The Human Gut Microbiome

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The human gut microbiome refers to the microbes found in the human digestive tract and their genomes. It is estimated that the number of microorganisms inhabiting the gastrointestinal tract exceeds 1014 (Bull & Plummer, 2014, pp. 17).

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The human gut microbiota is dominated by bacteria (Clemente et al, 2012, pp. 1259). Over 1000 species of microbes colonize the gut. The most abundant are Firmicutes, Actinobacteria and Bacteroidetes, others include Verrucomicrobia, Cyanobacteria, Proteobacteria and Fusobacteria (D’Argenio & Salvatore, 2015, pp. 98). In the esophagus, duodenum and jejunum Streptococcus dominate while Helicobacter, Veillonella, Prevotella and Streptococcus reside in the stomach. The colon harbors Bacteroides and Firmicutes while luminal microbial genera include Lactobacillus, Ruminococcus, Bifidobacterium, Enterobacteriacae, Clostridium and Streptococcus.

The human gut microbiome presents many benefits to the host like protecting the host against pathogens, regulating host immunity, harvesting energy for the host and strengthening the integrity of the gut (D’Argenio & Salvatore, 2015, pp. 102). It also plays a role in disease due to the presence or overabundance of certain bacteria or metabolites from certain members of the gut microbiota, which may influence the host’s signaling pathways leading to disorders such as obesity or colon cancer (Bull & Plummer, 2014, pp. 17).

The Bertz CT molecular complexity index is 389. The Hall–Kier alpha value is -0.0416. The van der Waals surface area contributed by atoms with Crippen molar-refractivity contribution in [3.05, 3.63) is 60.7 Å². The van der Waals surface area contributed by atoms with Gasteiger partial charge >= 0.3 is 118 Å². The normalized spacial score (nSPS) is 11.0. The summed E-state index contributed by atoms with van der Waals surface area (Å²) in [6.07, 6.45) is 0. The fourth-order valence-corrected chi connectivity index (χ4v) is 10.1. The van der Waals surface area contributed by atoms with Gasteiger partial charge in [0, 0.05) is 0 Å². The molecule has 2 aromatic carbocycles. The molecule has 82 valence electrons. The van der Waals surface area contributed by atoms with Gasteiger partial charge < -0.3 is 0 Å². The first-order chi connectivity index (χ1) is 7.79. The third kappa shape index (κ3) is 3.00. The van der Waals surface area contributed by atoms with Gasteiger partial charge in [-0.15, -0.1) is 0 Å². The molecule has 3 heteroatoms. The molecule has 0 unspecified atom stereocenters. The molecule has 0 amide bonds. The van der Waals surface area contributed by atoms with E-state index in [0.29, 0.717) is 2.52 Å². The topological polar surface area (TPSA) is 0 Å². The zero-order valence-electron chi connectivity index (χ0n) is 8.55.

The health of the host is determined by how healthy the gut flora is. The normal human gut microbiota is involved in nutrient metabolism and in offering antimicrobial protection.

The interactions of the gut microbiota with each other and with the human host influence nutrition and metabolism (Jandhyala et al, 2015, pp. 8787). The human gut microbiota obtain their nutrients from the dietary carbohydrates from the host. Bacteroides, Enterobacteria, Fecalibacterium, Bifidobacterium and Roseburia found in the colon ferments the undigested carbohydrates and the indigestible oligosaccharides, synthesizing short chain fatty acids (SCFA) (Jandhyala et al, 2015, pp. 8787). Bacteroides thetaiotaomicron metabolizes carbohydrates by expressing glycosyl transferases, polysaccharide lyases and glycoside hydrolases. SCFAs synthesized include butyrate and acetate which are rich energy sources for the host (Flint et al, 2012, pp. 583). It is also involved in protein metabolism by use of microbial proteinases and peptidases which function together with the human proteinases (Jandhyala et al,

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